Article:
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The hydra of mythology may not be as far off from reality as you think! Let's take a journey to the mall to meet our tentacled, regenerating friends!

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The Hydra of mythology was a massive monster.

If you cut off one of its heads, two more would grow back in its place, and its teeth had the power to raise skeletons. It lived in the lake of Lerna in the Argolis.

We found our Hydra at a shopping mall. See, hydras are microanimals found in freshwater around the world, often attached to duckweed and wood floating on unpolluted ponds and streams. And while James, our enterprising master of microscopes, does often collect his various microbial samples from the great outdoors, in Poland where James lives, the ponds and rivers are too cold most of the year for hydras.

But he’d heard that hydras are a problem for aquarium owners, thus a trip to the mall. This is the first hydra he found. The microcosmos is a many splendored thing, and sometimes what it uncovers is a toxin-tentacled, potentially immortal hunter hitching a ride on an aquatic snail inside a shopping mall aquarium.

The good news is, it doesn’t have any teeth so I think we’re safe from the skeletons. Hydra belong to the phylum Cnidaria, which makes them a relative of jellyfish and sea anemone. Their bodies are small, about 10-20 millimeters in length, and also quite simple, composed of two cellular layers around a central cavity, which acts sort of like the hydra’s stomach.

At the end of this cavity, the hydra’s body gives way to tentacles, which surround the hydra’s mouth. Like our snail-bound friend from earlier, hydras usually secure themselves to hard surfaces, including stones and bits of plants. There, the hydra waits for food, its tentacles stretching up to three times the length of its body in search for prey like crustaceans, insects, and even small fish.

Much of the hydra’s hunting ability lies in those tentacles, which are armed with little projectile cellular capsules called nematocysts. Here, you can see some nematocysts that were discharged by a hydra, which happened due to mechanical stimulation of the nematocysts as the sample was being prepared. The cylindrical body of the nematocyst is attached to a long thread, which can serve different functions.

One type of nematocyst is equipped with a thread that is designed to wind around the hydra’s prey, while the thread of another kind of nematocyst has an opening at the tip, which allows it to puncture the surface of the hydra’s prey to inject a neurotoxin. When prey brushes up against the hydra’s tentacles, the nematocysts are discharged quickly, and by quickly, I mean very fast. They experience around 5,410,000 g of force in as little a time as 700 ns.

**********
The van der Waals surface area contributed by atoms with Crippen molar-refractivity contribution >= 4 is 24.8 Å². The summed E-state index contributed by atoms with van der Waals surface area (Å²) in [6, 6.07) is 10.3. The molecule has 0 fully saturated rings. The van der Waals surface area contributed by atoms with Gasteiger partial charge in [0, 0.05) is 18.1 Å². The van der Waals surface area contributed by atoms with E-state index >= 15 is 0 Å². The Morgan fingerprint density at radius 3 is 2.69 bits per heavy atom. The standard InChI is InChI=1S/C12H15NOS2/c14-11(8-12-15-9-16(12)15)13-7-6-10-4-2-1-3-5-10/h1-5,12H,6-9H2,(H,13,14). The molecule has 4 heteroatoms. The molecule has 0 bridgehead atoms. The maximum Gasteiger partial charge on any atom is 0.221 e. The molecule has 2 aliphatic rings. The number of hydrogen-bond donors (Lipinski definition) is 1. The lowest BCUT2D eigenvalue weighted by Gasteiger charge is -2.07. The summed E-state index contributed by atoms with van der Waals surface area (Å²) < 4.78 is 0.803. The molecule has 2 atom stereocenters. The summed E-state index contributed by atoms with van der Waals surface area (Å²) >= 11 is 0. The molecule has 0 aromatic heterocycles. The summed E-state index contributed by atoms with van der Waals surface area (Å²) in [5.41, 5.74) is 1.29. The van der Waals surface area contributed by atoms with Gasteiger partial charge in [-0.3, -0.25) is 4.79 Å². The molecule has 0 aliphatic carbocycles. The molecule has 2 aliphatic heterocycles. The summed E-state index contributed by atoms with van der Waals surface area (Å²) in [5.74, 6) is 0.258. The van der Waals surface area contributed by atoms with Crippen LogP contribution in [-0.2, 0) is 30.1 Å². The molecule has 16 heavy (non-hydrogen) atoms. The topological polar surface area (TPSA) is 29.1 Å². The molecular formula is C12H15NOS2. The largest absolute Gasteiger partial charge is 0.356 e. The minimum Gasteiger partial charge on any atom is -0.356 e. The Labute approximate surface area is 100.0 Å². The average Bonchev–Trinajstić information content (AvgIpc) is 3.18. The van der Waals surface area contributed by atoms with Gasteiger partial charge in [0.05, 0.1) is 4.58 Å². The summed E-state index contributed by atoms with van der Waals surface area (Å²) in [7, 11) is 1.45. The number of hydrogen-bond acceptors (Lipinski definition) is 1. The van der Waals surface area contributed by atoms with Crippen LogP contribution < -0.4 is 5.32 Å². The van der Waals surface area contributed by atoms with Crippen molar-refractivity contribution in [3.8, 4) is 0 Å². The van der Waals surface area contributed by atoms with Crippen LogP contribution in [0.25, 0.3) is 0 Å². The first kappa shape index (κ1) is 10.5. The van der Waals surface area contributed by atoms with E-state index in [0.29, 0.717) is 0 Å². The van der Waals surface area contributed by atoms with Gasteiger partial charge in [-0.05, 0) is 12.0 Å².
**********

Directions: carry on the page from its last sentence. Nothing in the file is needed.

That incredible speed helps the thread of the nematocyst act like a harpoon and catch its prey. When the hydra isn’t feeding, its mouth is sealed with the rest of its body in a continuous sheet of cells. So to eat, the hydra essentially has to tear a hole open in its body to let the prey in, which it does by sending neuronal signals that stretch the mouth apart until finally, it rips open.

Even more remarkable, hydras can open their mouths wider than their body, which lets them eat prey that is bigger than them. Inside the hydra, the prey is broken down into particles that are taken up by surrounding digestive cells. Now hydra, let’s just get this out of the way, don’t have an anus, so the remaining undigested bits of food go out the same way they came in: through the mouth.

You may have noticed that the hydras we’ve shown are either brown or green. You may have guessed, based on occurrences of the color green in previous episodes, that it suggests something about chloroplasts. Indeed, green hydra—which are their own distinct group called Chlorohydra—are occupied by unicellular algae, which take up residence inside of vacuoles within the hydra’s cells, performing photosynthesis and providing sugars in exchange for other nutrients and protection from the hydra.

Hydras have fascinated biologists for centuries thanks to their spectacular regeneration abilities. They can withstand all manner of violence: cut a hydra in two, and you’ll end up with two hydras. Cut it into twenty pieces, and you’ll have twenty hydras.

Turn the hydra inside-out, and it will recover. Scientists have even blended hydras down to their cellular components, spun them in a centrifuge so they pack together, and watched as the cells sort themselves back into hydra. For the organism, this all boils down to a unique ability to continuously renew their body through stem cells, which is why hydra are sometimes called the eternal embryo.

This is not to say that they cannot die—if food runs low or water quality becomes poor or something eats them, then yes, the hydra too will succumb. But scientists studying hydra over several years have found no sign of aging in the organisms, which means that barring all of those challenges we mentioned earlier, hydras may be immortal. But as mortal beings ourselves, the possibility of hydra’s immortality will likely remain just that to us—an unconfirmed likelihood.

The simplicity of the hydra’s body belies the complexity of its life, from algal symbionts, to its periodically torn-open mouth, to its endless renewal and regeneration. All this, from an organism we found in a shopping mall aquarium. Thank you for coming on this journey with us as we explore the unseen world that surrounds us.

If you want to see more from our Master of Microscopes, James, check out. Jam and Germs on Instagram. Thank you so much to all of our patrons on Patreon for helping make this show possible and better every episode.

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